By Krista Kerr – Pōhutukawa teacher
When discussing a child’s behaviour at school with a parent I often hear the comment “Why doesn’t my child do that at home?”–‘that’ being anything like: follow instructions, put things away when they are finished with them, or get along well with others.
The two words that I always go back to are expectation and consistency.
Our akomanga are set up to build our class cultures. For a large group of people to be together day after day, learning and getting on, there has to be some boundaries. We keep these to a minimum and they are mostly based on the respect of others. These then become the expectations that we all hold each other to. For example, when an activity is finished with, it is replaced in the correct place just as it was found before moving onto another activity. This is out of respect for others that may want to use that activity and to preserve the order of the class.
However, having expectations is only half of it – you then have to consistently hold each other to these expectations. Simple right?
Of course this is not as easy as it sounds, especially outside the bubble that is school. At kura we have a whole class full of people to uphold these behaviours; it doesn’t just come down to one or two people (especially in preschool where our four-year-old ‘police officers’ remind everyone of the ‘rules’!). We also have the luxury of time–at home one day you may have the time to follow through on the expectation that your child will tidy up their breakfast mess, but the next morning you forgo that for the sake of getting to school on time. Decide ahead of time what the consequences will be when this happens, which is then consistently applied. Perhaps it is there after school for them to tidy, perhaps they get up earlier the next morning so that they have the time needed.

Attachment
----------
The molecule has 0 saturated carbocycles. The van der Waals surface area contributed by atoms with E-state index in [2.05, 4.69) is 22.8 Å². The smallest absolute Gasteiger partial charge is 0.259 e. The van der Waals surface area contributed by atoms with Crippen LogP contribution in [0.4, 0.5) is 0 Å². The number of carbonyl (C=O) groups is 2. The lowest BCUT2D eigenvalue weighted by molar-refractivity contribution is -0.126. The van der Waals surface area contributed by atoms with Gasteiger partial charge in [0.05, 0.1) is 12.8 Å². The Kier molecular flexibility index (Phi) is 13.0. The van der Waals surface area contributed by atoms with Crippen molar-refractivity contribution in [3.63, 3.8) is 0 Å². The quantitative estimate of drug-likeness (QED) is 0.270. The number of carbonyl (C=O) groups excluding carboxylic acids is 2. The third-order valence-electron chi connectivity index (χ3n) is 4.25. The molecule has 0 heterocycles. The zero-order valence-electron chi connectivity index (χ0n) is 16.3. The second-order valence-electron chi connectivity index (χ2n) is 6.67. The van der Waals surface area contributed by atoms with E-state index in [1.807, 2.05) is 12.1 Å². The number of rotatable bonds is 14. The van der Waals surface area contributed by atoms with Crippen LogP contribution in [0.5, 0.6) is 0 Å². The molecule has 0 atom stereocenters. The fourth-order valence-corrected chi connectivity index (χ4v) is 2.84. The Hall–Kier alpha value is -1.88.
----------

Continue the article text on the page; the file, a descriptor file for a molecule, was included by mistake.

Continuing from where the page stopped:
However, the more you set boundaries around the behaviours that you expect and then consistently stick to these (with yourself as the role model), the quicker these expectations will become habits. Start small with realistic expectations, involving your child in these decisions if age appropriate, help to set up the forming behaviours and then build from there.
Another common question concerning consistency I get from parents is, “What can I do at home to be consistent with what my child is doing at school?”
I’m going to plug our parent education nights and fortnightly blogs here! Interact with your child’s teacher and with the school community. Give feedback on areas that you would like more information on; whether that be literacy, preparing for transitions, behaviour, Montessori philosophy… The information we share via parent evenings, blogs, newsletters is going to be more relevant to you if it is about topics that you are interested in finding out more about!
Me korero ano – let’s talk more!